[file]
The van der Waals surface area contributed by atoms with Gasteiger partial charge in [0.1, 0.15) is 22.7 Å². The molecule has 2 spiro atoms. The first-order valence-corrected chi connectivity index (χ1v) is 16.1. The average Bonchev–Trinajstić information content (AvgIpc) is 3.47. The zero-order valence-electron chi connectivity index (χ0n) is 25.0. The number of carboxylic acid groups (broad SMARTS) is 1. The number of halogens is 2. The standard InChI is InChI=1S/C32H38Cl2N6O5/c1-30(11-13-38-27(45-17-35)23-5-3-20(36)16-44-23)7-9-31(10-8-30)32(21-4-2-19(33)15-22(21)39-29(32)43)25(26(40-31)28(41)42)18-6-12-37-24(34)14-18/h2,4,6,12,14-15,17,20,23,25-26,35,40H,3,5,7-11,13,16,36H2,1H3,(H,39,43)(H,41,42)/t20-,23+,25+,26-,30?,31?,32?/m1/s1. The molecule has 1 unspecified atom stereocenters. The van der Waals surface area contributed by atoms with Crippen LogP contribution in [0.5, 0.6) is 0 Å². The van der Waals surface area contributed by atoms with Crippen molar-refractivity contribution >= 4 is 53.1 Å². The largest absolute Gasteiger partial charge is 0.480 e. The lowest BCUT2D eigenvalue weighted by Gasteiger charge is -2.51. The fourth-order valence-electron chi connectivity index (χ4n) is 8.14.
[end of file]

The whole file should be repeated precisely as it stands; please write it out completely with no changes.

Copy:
The van der Waals surface area contributed by atoms with Gasteiger partial charge in [0.1, 0.15) is 22.7 Å². The molecule has 2 spiro atoms. The first-order valence-corrected chi connectivity index (χ1v) is 16.1. The average Bonchev–Trinajstić information content (AvgIpc) is 3.47. The zero-order valence-electron chi connectivity index (χ0n) is 25.0. The number of carboxylic acid groups (broad SMARTS) is 1. The number of halogens is 2. The standard InChI is InChI=1S/C32H38Cl2N6O5/c1-30(11-13-38-27(45-17-35)23-5-3-20(36)16-44-23)7-9-31(10-8-30)32(21-4-2-19(33)15-22(21)39-29(32)43)25(26(40-31)28(41)42)18-6-12-37-24(34)14-18/h2,4,6,12,14-15,17,20,23,25-26,35,40H,3,5,7-11,13,16,36H2,1H3,(H,39,43)(H,41,42)/t20-,23+,25+,26-,30?,31?,32?/m1/s1. The molecule has 1 unspecified atom stereocenters. The van der Waals surface area contributed by atoms with Crippen LogP contribution in [0.5, 0.6) is 0 Å². The van der Waals surface area contributed by atoms with Crippen molar-refractivity contribution >= 4 is 53.1 Å². The largest absolute Gasteiger partial charge is 0.480 e. The lowest BCUT2D eigenvalue weighted by Gasteiger charge is -2.51. The fourth-order valence-electron chi connectivity index (χ4n) is 8.14.